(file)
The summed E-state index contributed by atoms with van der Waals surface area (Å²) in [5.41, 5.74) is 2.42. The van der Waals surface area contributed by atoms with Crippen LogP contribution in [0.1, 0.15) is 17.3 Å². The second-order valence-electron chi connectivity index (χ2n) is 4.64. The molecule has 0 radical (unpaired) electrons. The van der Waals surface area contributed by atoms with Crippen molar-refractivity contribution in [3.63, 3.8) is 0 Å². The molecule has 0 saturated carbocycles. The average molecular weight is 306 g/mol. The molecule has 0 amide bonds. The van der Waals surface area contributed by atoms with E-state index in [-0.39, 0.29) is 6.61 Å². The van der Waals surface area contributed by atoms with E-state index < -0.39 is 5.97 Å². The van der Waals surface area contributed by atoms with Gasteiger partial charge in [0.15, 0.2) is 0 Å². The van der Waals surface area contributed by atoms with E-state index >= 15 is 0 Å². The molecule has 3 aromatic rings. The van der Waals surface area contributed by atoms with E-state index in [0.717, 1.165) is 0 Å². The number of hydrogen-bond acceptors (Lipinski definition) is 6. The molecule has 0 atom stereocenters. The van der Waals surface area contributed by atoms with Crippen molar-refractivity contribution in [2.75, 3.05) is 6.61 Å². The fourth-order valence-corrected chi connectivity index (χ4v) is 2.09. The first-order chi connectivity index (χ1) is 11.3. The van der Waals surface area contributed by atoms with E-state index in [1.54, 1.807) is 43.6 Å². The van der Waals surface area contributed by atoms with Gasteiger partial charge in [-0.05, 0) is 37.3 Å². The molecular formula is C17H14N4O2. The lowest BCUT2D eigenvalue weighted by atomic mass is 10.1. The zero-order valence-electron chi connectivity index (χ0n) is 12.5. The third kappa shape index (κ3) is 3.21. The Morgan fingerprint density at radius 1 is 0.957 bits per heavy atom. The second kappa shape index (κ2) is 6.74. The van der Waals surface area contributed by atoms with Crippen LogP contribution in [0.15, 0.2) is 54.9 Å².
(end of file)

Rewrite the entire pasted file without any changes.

The summed E-state index contributed by atoms with van der Waals surface area (Å²) in [5.41, 5.74) is 2.42. The van der Waals surface area contributed by atoms with Crippen LogP contribution in [0.1, 0.15) is 17.3 Å². The second-order valence-electron chi connectivity index (χ2n) is 4.64. The molecule has 0 radical (unpaired) electrons. The van der Waals surface area contributed by atoms with Crippen molar-refractivity contribution in [3.63, 3.8) is 0 Å². The molecule has 0 saturated carbocycles. The average molecular weight is 306 g/mol. The molecule has 0 amide bonds. The van der Waals surface area contributed by atoms with E-state index in [-0.39, 0.29) is 6.61 Å². The van der Waals surface area contributed by atoms with E-state index < -0.39 is 5.97 Å². The van der Waals surface area contributed by atoms with Gasteiger partial charge in [0.15, 0.2) is 0 Å². The van der Waals surface area contributed by atoms with E-state index >= 15 is 0 Å². The molecule has 3 aromatic rings. The van der Waals surface area contributed by atoms with E-state index in [0.717, 1.165) is 0 Å². The number of hydrogen-bond acceptors (Lipinski definition) is 6. The molecule has 0 atom stereocenters. The van der Waals surface area contributed by atoms with Crippen molar-refractivity contribution in [2.75, 3.05) is 6.61 Å². The fourth-order valence-corrected chi connectivity index (χ4v) is 2.09. The first-order chi connectivity index (χ1) is 11.3. The van der Waals surface area contributed by atoms with E-state index in [1.54, 1.807) is 43.6 Å². The van der Waals surface area contributed by atoms with Gasteiger partial charge in [-0.05, 0) is 37.3 Å². The molecular formula is C17H14N4O2. The lowest BCUT2D eigenvalue weighted by atomic mass is 10.1. The zero-order valence-electron chi connectivity index (χ0n) is 12.5. The third kappa shape index (κ3) is 3.21. The Morgan fingerprint density at radius 1 is 0.957 bits per heavy atom. The second kappa shape index (κ2) is 6.74. The van der Waals surface area contributed by atoms with Crippen LogP contribution in [0.15, 0.2) is 54.9 Å².